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Open enrollment is a window of time each year during which you can sign up for benefits for the following year. Typically, open enrollment periods occur toward the end of the year, though the exact dates depend on where your coverage comes from – the insurance marketplace or your employer.
If you miss your open enrollment window, a few things may happen:
The Affordable Care Act no longer penalizes you for not having health insurance. But if you’re uninsured, you could end up having to pay the full cost of expensive medical bills.
Plus, if you miss your workplace’s open enrollment period, you may have lost the opportunity to enroll in voluntary benefits such as accident insurance, legal insurance, and life insurance.
Here’s what to do if you miss the open enrollment period for benefits.
First and foremost, confirm you have missed open enrollment. As mentioned, dates differ depending on where you obtain coverage from. If you receive benefits from your employer, confirm the window with them. Some companies have open enrollment periods outside of the standard end-of-year enrollment window.
Remember, if you enroll in health insurance through the healthcare marketplace, you have until January 15 to enroll – coverage just won’t start until February 1 if you enroll after December 15.
Do you receive benefits through your employer? Once you’ve confirmed the dates, ask your benefits team what other options are available. They’ll be able to go over the terms and qualifications associated with a special enrollment period (more about that below).
If you’ve experienced a qualifying life event, such as getting married, turning 26 and losing coverage through a parent’s plan or starting a new job that results in loss of coverage (these are just a few examples) you may be eligible for a special enrollment period that reopens the opportunity to enroll in benefits. This applies to plans through your employer and the healthcare marketplace.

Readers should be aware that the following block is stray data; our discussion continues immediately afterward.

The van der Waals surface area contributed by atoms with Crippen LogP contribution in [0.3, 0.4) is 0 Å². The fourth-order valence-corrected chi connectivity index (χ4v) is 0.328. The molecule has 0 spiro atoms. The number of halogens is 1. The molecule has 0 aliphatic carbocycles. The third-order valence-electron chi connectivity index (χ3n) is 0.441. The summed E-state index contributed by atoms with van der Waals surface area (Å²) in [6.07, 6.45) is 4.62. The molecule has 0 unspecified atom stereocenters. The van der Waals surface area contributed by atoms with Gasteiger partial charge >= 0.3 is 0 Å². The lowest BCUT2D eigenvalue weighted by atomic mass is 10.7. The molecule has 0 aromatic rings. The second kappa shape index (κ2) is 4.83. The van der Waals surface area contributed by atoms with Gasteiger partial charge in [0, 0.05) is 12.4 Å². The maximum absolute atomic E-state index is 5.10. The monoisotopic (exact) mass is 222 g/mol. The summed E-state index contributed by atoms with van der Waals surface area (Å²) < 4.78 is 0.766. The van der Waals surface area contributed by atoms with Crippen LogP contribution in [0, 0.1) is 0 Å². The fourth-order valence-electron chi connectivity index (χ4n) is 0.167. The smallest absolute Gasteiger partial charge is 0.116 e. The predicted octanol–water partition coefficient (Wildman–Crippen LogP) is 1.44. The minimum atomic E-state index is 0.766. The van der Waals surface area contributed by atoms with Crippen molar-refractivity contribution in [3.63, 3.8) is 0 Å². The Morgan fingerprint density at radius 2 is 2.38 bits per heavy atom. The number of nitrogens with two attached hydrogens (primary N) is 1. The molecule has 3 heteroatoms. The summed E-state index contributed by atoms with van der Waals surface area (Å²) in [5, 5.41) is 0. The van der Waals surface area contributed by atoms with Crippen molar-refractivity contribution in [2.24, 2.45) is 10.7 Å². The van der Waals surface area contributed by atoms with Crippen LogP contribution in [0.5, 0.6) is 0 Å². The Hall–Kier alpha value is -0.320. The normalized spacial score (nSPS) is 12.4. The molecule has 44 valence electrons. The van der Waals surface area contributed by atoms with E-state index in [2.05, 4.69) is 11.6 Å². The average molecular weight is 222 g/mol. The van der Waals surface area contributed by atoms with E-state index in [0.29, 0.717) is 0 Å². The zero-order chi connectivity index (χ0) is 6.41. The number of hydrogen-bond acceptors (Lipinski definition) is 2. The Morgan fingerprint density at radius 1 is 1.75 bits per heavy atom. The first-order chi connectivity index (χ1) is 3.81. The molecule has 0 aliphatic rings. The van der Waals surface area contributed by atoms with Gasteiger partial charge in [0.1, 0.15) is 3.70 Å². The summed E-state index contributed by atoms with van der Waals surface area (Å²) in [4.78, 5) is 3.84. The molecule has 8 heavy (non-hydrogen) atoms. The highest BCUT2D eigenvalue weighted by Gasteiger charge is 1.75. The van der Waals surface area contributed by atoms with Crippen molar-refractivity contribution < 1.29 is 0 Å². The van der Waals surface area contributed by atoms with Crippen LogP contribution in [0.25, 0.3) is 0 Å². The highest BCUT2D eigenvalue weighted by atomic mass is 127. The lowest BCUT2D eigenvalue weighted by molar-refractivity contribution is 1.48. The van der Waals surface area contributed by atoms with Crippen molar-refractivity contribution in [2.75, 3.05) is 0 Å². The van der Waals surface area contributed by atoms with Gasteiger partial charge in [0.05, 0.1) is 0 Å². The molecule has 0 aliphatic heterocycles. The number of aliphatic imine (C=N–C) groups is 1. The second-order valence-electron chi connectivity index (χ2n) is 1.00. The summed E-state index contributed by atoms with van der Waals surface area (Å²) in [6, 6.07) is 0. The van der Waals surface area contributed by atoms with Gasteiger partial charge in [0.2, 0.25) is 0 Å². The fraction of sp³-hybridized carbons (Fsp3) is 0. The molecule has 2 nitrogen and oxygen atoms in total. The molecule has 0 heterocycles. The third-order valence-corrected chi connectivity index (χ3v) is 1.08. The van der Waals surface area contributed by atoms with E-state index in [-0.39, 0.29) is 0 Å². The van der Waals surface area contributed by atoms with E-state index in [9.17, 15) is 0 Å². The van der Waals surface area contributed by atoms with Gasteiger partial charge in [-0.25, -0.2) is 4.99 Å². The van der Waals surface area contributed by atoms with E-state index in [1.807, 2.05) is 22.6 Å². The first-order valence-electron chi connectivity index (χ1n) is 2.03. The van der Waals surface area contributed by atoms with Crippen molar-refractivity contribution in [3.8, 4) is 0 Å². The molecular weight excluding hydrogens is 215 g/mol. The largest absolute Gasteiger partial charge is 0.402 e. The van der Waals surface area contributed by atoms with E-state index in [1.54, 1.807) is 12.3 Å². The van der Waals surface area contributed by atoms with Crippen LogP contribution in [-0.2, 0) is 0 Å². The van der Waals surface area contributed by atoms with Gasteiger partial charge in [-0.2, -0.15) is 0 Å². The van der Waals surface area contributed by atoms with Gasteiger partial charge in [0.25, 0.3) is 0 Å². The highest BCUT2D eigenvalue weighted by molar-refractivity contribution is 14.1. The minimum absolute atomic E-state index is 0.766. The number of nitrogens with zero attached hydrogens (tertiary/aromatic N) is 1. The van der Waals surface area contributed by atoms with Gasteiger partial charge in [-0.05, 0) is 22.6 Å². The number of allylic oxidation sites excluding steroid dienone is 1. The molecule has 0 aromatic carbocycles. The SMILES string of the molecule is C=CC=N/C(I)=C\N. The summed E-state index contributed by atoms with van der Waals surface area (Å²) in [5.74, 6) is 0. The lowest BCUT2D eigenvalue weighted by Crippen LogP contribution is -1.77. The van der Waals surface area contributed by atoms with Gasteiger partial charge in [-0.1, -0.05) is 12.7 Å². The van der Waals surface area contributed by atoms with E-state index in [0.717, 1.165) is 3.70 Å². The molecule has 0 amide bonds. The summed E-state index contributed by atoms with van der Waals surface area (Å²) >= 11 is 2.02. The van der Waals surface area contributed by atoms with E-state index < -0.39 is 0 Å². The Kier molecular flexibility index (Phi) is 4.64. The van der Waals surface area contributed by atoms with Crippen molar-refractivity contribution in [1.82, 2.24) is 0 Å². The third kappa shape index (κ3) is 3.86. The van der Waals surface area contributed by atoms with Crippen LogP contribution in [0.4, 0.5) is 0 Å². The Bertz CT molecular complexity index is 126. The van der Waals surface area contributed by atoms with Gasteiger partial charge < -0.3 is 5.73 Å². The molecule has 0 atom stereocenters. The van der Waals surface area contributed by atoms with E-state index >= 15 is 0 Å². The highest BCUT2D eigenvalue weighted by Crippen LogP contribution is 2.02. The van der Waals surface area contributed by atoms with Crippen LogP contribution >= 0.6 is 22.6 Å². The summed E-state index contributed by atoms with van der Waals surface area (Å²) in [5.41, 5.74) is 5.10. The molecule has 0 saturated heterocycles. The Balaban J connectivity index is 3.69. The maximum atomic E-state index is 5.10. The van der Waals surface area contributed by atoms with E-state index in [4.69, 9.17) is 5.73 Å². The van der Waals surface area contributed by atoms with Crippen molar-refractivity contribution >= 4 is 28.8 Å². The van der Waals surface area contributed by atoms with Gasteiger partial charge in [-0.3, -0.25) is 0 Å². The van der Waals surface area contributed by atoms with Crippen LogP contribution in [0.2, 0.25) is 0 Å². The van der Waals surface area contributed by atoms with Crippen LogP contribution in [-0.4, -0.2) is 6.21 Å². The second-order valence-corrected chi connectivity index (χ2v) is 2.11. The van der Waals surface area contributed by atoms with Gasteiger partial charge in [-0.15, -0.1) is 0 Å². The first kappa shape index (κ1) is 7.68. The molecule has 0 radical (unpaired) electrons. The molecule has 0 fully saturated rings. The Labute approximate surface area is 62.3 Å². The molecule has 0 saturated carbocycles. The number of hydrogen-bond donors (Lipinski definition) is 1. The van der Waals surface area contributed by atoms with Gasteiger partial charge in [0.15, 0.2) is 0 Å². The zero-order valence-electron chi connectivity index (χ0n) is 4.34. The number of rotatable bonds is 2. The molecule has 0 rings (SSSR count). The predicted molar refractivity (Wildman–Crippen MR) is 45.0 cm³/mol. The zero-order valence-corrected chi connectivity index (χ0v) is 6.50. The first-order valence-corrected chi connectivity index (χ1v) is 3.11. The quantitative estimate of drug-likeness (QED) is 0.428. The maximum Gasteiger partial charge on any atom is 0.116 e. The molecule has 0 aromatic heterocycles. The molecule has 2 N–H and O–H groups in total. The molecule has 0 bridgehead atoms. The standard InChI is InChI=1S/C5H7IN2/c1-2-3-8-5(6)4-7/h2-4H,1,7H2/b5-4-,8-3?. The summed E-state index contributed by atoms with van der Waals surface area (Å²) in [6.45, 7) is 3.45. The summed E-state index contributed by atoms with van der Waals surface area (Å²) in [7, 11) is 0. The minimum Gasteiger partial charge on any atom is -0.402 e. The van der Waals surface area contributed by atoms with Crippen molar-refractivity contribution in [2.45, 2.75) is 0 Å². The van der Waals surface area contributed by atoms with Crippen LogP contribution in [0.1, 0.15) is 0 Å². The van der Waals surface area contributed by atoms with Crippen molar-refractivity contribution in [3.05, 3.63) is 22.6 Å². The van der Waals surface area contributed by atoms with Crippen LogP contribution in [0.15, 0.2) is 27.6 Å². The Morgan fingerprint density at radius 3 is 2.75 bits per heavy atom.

You can typically apply for special enrollment within 30 or 60 days of your qualifying life event (depending on where you receive your coverage).
Many workplaces offer voluntary benefits aside from health insurance. If you miss your open enrollment period and are unable to enroll in a spouse’s plan, you may lose out on those unique benefits and the discounted rates often associated with them.
For medical coverage, you can explore other options like short-term health insurance, Medicaid, or CHIP (Children’s Health Insurance Program). While they don’t have limited enrollment windows, there are certain qualifications that need to be met. Plus, not all states participate in short-term coverage.
If events beyond your control cause you to miss open enrollment, you can rest easy knowing that you still have options. There are alternative avenues for coverage that we’ve outlined above.
Additionally, you can take steps to make sure you don’t miss open enrollment in the first place. Set a yearly reminder for when open enrollment begins, and if you’re enrolled in group insurance, keep an eye out for reminders from your employer.
This article is intended to provide general information about insurance. It does not describe any Metropolitan Life Insurance company product or feature.